Social CRM is a double-edged sword. It gives businesses a tremendous opportunity to easily communicate with consumers, rapidly answering questions and responding to concerns. But it also gives companies more chances to slip-up or to be perceived as being unresponsive or uncaring. That is why a growing number of organizations are stepping beyond the confines of traditional customer relationship management and incorporating social media into the next wave of CRM implementation.
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Social CRM offers great opportunity for reaching out to prospective customers -- not just deflecting dissatisfied ones -- using the power of consumers' personal networks to learn more about clients, their passions, and the way they like to shop, communicate, and share information. Businesses can use social media for brand auditing, to stay aware of a marketing campaign's success or failure, like the Gap's speedy response to the public's mostly negative response to its newly launched -- and quickly canned -- logo last year.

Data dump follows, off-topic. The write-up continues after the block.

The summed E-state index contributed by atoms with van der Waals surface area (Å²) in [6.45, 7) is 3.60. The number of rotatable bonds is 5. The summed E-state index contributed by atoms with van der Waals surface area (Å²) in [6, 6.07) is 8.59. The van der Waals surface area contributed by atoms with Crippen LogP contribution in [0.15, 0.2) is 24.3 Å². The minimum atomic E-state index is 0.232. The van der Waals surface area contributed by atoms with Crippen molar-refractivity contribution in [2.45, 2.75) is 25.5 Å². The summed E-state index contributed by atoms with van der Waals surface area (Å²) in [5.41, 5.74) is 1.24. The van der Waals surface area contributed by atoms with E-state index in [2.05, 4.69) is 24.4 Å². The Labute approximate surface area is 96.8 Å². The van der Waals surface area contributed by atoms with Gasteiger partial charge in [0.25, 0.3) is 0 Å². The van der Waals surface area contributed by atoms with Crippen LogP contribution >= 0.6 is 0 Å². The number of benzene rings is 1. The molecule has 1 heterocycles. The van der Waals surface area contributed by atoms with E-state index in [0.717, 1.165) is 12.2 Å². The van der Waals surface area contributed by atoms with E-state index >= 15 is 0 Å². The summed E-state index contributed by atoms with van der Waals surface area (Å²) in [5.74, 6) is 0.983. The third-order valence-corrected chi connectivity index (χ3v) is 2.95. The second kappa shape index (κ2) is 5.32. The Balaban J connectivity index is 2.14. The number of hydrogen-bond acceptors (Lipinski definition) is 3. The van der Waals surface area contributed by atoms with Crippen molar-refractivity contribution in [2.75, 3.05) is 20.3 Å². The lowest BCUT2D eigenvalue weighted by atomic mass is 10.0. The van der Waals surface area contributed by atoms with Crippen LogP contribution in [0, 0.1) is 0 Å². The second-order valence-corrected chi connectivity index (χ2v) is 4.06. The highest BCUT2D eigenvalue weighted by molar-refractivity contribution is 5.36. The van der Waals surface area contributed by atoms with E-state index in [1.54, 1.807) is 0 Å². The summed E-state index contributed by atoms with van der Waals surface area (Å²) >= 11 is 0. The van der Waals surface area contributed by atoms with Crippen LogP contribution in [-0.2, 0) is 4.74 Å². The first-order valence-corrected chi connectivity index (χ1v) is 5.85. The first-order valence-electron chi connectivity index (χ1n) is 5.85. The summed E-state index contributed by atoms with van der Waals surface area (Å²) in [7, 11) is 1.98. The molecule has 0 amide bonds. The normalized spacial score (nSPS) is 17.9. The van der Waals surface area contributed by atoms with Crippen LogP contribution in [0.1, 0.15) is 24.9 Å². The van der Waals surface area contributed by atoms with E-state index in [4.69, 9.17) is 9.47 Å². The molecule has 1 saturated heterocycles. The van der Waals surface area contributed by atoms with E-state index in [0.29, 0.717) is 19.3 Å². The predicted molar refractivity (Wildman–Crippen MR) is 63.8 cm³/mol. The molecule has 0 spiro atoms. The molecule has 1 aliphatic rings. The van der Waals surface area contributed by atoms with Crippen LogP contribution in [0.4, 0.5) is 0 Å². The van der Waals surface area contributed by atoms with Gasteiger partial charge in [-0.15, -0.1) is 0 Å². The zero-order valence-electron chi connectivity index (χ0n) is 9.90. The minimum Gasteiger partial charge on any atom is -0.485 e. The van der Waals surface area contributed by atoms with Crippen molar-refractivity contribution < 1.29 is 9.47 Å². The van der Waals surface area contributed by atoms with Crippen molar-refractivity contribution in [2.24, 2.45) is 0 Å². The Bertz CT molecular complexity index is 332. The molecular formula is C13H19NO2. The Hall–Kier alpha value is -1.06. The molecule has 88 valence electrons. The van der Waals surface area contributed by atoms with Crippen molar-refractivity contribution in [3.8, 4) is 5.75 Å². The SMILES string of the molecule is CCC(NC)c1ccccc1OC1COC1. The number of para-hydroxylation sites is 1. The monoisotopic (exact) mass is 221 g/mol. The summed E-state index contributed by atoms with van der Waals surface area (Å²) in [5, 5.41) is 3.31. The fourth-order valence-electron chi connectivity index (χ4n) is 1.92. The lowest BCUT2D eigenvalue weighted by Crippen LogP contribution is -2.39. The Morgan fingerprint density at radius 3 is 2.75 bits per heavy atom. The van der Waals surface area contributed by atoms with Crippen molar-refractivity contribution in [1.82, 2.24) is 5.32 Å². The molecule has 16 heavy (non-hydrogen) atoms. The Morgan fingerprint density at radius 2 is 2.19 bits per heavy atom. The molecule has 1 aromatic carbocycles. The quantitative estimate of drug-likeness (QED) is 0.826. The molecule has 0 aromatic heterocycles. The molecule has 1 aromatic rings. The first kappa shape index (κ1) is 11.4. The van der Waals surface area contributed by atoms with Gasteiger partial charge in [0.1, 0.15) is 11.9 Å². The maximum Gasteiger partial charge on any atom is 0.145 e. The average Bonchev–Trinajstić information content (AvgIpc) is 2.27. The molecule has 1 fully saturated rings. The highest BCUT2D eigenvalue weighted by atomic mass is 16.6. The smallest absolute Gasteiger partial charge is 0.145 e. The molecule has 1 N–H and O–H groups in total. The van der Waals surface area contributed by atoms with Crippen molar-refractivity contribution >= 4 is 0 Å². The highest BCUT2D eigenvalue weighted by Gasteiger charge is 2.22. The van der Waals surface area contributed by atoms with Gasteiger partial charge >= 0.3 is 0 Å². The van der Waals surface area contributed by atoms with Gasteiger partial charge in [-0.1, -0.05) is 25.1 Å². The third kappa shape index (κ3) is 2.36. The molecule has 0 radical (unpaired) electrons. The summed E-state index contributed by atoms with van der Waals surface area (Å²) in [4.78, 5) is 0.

Companies should align their social CRM strategies with existing CRM implementations, said Ray Wang and Jeremiah Owyang of the Altimeter Group in a report last year. "Social CRM does not replace existing efforts -- instead it adds more value," they wrote. "In fact, social CRM augments social networking to serve as a new channel within existing end-to-end CRM processes and investments. Social CRM enhances the relationship aspect of CRM and builds on improving the relationships with more meaningful interactions."
Some developers, coming from a heritage of developing CRM applications for years, are now adding social media capabilities to their products. Other vendors, newer to the market, are starting out from the ground up with social media-enabled CRM products.